8. An undersea earthquake in the Indian Ocean triggered a chain of devastating tsunamis on Dec. 26, 2004.  These tsunamis struck along the coasts of most neighboring landmasses that border the Indian Ocean.  More than 225,000 people in 11 countries were killed and coastal communities were completely submerged under waves up to 100 feet high. This incredible quake lasted nearly 10 minutes (the longest on record) and generated enough energy to power all the homes and businesses in the United States for three days.
  9. Japan is one of the most earthquake-prone countries in the world, and the 9.0 earthquake that struck Japan March 11, 2011 was the worst earthquake in Japan’s history.  This earthquake not only moved the island closer to the United States, it also shifted the planet’s axis by 6.5 inches. In addition, it shifted the earth’s mass toward the center, causing the planet to spin faster and shortening the day by 1.6 microseconds.
  10. Parkfield, California, is known as “The Earthquake Capital of the World” and has a bridge that spans two tectonic plates (the North American Plate and the Pacific Plate).  Interestingly, this bridge was built across a creek with piers on either side that have shifted more than five feet relative to one another due to what has been referred to as “seismic creep” since the bridge was constructed in 1936.  One of the main reasons why this tiny California town is recognized as the Earthquake Capital is that since at least 1857, it has experienced a quake of 6 or greater magnitude on an average of every 22 years.

While these are all interesting facts, and we would all like to think that the next major earthquake will not impact us, the bottom line is that there is no way currently to predict where and when a devastating earthquake will strike.  There is also no way that anyone can predict exactly how much and where devastation may occur.  Scientists and researchers around the globe continue to measure and study the strain in rocks, heat flow, microseismicity, and geomagnetism in places like Parkfield, California, and around the globe in an attempt to better understand the physics of earthquakes and faulting.  Information gathered may one day be used to issue predictions for major earthquakes along the San Andreas Fault and around the world, but that is not the case for today.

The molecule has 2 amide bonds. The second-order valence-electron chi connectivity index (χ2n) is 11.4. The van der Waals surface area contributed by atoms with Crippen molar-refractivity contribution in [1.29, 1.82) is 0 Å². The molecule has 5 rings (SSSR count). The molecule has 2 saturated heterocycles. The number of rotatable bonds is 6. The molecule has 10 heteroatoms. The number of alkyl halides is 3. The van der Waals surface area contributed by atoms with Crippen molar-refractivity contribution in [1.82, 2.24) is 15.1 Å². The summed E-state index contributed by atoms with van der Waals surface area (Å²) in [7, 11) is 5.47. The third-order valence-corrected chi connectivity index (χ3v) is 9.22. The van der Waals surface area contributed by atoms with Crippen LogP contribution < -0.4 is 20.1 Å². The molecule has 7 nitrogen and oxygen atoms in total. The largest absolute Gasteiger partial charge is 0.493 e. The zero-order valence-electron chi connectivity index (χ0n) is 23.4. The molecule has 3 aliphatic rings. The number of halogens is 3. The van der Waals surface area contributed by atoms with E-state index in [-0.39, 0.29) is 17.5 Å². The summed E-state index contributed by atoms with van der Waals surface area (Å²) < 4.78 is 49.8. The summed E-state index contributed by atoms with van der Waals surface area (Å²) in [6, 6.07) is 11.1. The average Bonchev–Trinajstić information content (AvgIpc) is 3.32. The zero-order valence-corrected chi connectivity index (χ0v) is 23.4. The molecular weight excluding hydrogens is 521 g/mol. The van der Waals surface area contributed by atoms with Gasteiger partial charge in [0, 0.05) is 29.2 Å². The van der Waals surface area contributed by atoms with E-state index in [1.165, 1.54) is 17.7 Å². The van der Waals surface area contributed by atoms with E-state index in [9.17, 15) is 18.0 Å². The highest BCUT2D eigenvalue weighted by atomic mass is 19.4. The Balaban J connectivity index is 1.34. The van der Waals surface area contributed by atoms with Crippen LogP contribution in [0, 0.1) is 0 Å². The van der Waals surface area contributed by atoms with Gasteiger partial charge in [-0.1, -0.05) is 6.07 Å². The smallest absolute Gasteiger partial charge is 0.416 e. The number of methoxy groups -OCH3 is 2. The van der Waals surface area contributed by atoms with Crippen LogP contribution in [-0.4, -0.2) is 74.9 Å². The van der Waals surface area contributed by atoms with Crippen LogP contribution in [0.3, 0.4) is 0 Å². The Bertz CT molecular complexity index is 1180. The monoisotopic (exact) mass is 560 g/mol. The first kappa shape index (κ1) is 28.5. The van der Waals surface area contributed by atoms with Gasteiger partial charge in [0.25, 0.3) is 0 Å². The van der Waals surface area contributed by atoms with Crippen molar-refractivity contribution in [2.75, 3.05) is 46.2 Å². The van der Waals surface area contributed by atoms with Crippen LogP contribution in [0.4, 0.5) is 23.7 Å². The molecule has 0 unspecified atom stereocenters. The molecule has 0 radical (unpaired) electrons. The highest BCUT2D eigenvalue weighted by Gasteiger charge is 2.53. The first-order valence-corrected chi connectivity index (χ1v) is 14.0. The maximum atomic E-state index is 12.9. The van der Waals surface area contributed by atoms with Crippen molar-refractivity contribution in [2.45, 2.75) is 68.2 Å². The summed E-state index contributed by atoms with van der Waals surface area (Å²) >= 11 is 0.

Structural engineers, with specific training in seismic retrofitting, and experienced seismic retrofitting contractors, however, can inspect properties to determine if maintenance is needed to strengthen buildings to withstand the powerful forces of underground seismic activity.  If you are a commercial property owner in the San Bernadino area, and your building has not gone through a seismic retrofit, now is the time to seriously consider any retrofitting maintenance necessary to ensure it can remain standing during any future mega-quakes.

Remove any hazards and have your building retrofitted (properly anchored and reinforced) soon!  It is much more affordable and safe to retrofit a building before an earthquake hits, rather than waiting to repair expensive damages and pay for extensive liability issues after an earthquake occurs.   To get more information on how to determine if your property needs to be retrofitted or to schedule an seismic retrofit inspection, call Saunders Seismic Commercial Retrofit today!

Southern California Office

(949) 646-0034